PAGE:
Tradewind Recruitment: Year 3 Primary Teacher

£100 - £150 per day: Tradewind Recruitment: Year 3 Teacher Birmingham Jan 2015...

Ashdown Group: Lead Web Developer (ASP.NET, C#) - City of London

£45000 - £50000 per annum + Excellent benefits: Ashdown Group: Lead Web Develo...

Tradewind Recruitment: Key Stage 2 Teacher Required in Grays

£21000 - £40000 per annum + Negotiable: Tradewind Recruitment: Key Stage 2 tea...

Day In a Page

Isis hostage crisis: The prisoner swap has only one purpose for the militants - recognition its Islamic State exists and that foreign nations acknowledge its power

Isis hostage crisis

The prisoner swap has only one purpose for the militants - recognition its Islamic State exists and that foreign nations acknowledge its power, says Robert Fisk
Missing salvage expert who found $50m of sunken treasure before disappearing, tracked down at last

The runaway buccaneers and the ship full of gold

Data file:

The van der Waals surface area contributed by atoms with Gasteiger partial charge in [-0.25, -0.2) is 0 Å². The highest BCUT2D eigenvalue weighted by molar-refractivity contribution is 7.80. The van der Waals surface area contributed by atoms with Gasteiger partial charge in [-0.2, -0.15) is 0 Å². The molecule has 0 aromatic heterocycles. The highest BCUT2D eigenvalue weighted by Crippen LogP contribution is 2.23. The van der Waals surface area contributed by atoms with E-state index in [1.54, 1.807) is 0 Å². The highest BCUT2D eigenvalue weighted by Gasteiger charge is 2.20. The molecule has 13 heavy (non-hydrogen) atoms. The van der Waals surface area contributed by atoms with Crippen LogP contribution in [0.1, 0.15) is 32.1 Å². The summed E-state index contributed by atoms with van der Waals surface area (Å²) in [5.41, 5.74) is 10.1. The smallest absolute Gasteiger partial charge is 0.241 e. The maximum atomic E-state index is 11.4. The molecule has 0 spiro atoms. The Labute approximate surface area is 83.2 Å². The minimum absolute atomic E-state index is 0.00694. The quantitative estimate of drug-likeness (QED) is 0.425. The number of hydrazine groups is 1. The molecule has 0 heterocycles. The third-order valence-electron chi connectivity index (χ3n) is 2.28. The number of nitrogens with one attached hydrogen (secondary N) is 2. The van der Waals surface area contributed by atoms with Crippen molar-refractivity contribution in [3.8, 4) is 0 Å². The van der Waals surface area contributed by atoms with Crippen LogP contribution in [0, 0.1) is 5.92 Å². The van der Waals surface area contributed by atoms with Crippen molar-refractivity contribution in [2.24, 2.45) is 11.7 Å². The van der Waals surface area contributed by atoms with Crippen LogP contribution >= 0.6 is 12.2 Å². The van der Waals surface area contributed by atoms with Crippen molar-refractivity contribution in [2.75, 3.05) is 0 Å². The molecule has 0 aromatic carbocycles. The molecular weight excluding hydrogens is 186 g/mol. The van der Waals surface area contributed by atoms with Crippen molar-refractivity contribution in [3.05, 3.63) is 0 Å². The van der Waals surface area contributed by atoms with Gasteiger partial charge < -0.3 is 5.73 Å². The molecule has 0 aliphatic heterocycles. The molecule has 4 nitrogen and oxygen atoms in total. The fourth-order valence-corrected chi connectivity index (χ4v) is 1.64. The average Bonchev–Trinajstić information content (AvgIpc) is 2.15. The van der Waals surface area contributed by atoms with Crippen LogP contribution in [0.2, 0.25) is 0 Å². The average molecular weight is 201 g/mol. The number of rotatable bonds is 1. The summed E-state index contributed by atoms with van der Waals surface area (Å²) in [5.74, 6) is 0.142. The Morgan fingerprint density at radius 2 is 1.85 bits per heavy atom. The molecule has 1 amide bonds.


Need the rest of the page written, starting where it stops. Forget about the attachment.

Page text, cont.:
Salvage expert Tommy Thompson found sunken treasure worth millions. Then he vanished... until now
Homeless Veterans appeal: ‘If you’re hard on the world you are hard on yourself’

Homeless Veterans appeal: ‘If you’re hard on the world you are hard on yourself’

Maverick artist Grayson Perry backs our campaign
Assisted Dying Bill: I want to be able to decide about my own death - I want to have control of my life

Assisted Dying Bill: 'I want control of my life'

This week the Assisted Dying Bill is debated in the Lords. Virginia Ironside, who has already made plans for her own self-deliverance, argues that it's time we allowed people a humane, compassionate death
Move over, kale - cabbage is the new rising star

Cabbage is king again

Sophie Morris banishes thoughts of soggy school dinners and turns over a new leaf
11 best winter skin treats

Give your moisturiser a helping hand: 11 best winter skin treats

Get an extra boost of nourishment from one of these hard-working products
Paul Scholes column: The more Jose Mourinho attempts to influence match officials, the more they are likely to ignore him